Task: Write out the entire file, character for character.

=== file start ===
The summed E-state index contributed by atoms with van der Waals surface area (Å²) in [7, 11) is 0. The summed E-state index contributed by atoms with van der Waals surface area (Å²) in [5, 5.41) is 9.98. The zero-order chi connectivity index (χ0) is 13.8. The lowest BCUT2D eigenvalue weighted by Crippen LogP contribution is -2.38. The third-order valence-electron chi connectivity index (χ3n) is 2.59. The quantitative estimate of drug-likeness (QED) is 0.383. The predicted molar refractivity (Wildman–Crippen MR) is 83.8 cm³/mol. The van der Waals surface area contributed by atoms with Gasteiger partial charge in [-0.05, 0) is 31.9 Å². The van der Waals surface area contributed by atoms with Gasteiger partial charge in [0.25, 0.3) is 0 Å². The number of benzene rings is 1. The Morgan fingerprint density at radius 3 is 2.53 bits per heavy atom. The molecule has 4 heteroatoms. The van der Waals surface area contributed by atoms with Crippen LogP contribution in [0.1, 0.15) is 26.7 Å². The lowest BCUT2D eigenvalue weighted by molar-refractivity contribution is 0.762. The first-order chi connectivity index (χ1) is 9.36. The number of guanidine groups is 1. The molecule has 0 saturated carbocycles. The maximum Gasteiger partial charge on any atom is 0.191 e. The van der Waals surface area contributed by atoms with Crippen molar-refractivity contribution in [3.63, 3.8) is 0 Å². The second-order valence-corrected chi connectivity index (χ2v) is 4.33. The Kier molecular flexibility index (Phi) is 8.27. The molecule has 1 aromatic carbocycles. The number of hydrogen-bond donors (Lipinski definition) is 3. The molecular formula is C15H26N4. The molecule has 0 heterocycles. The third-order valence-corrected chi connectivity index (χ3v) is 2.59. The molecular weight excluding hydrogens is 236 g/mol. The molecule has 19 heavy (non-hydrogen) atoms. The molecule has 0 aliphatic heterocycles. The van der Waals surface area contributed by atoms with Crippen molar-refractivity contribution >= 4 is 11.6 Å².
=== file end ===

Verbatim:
The summed E-state index contributed by atoms with van der Waals surface area (Å²) in [7, 11) is 0. The summed E-state index contributed by atoms with van der Waals surface area (Å²) in [5, 5.41) is 9.98. The zero-order chi connectivity index (χ0) is 13.8. The lowest BCUT2D eigenvalue weighted by Crippen LogP contribution is -2.38. The third-order valence-electron chi connectivity index (χ3n) is 2.59. The quantitative estimate of drug-likeness (QED) is 0.383. The predicted molar refractivity (Wildman–Crippen MR) is 83.8 cm³/mol. The van der Waals surface area contributed by atoms with Gasteiger partial charge in [-0.05, 0) is 31.9 Å². The van der Waals surface area contributed by atoms with Gasteiger partial charge in [0.25, 0.3) is 0 Å². The number of benzene rings is 1. The Morgan fingerprint density at radius 3 is 2.53 bits per heavy atom. The molecule has 4 heteroatoms. The van der Waals surface area contributed by atoms with Crippen LogP contribution in [0.1, 0.15) is 26.7 Å². The lowest BCUT2D eigenvalue weighted by molar-refractivity contribution is 0.762. The first-order chi connectivity index (χ1) is 9.36. The number of guanidine groups is 1. The molecule has 0 saturated carbocycles. The maximum Gasteiger partial charge on any atom is 0.191 e. The van der Waals surface area contributed by atoms with Crippen molar-refractivity contribution in [3.63, 3.8) is 0 Å². The second-order valence-corrected chi connectivity index (χ2v) is 4.33. The Kier molecular flexibility index (Phi) is 8.27. The molecule has 1 aromatic carbocycles. The number of hydrogen-bond donors (Lipinski definition) is 3. The molecular formula is C15H26N4. The molecule has 0 heterocycles. The third-order valence-corrected chi connectivity index (χ3v) is 2.59. The molecular weight excluding hydrogens is 236 g/mol. The molecule has 19 heavy (non-hydrogen) atoms. The molecule has 0 aliphatic heterocycles. The van der Waals surface area contributed by atoms with Crippen molar-refractivity contribution >= 4 is 11.6 Å².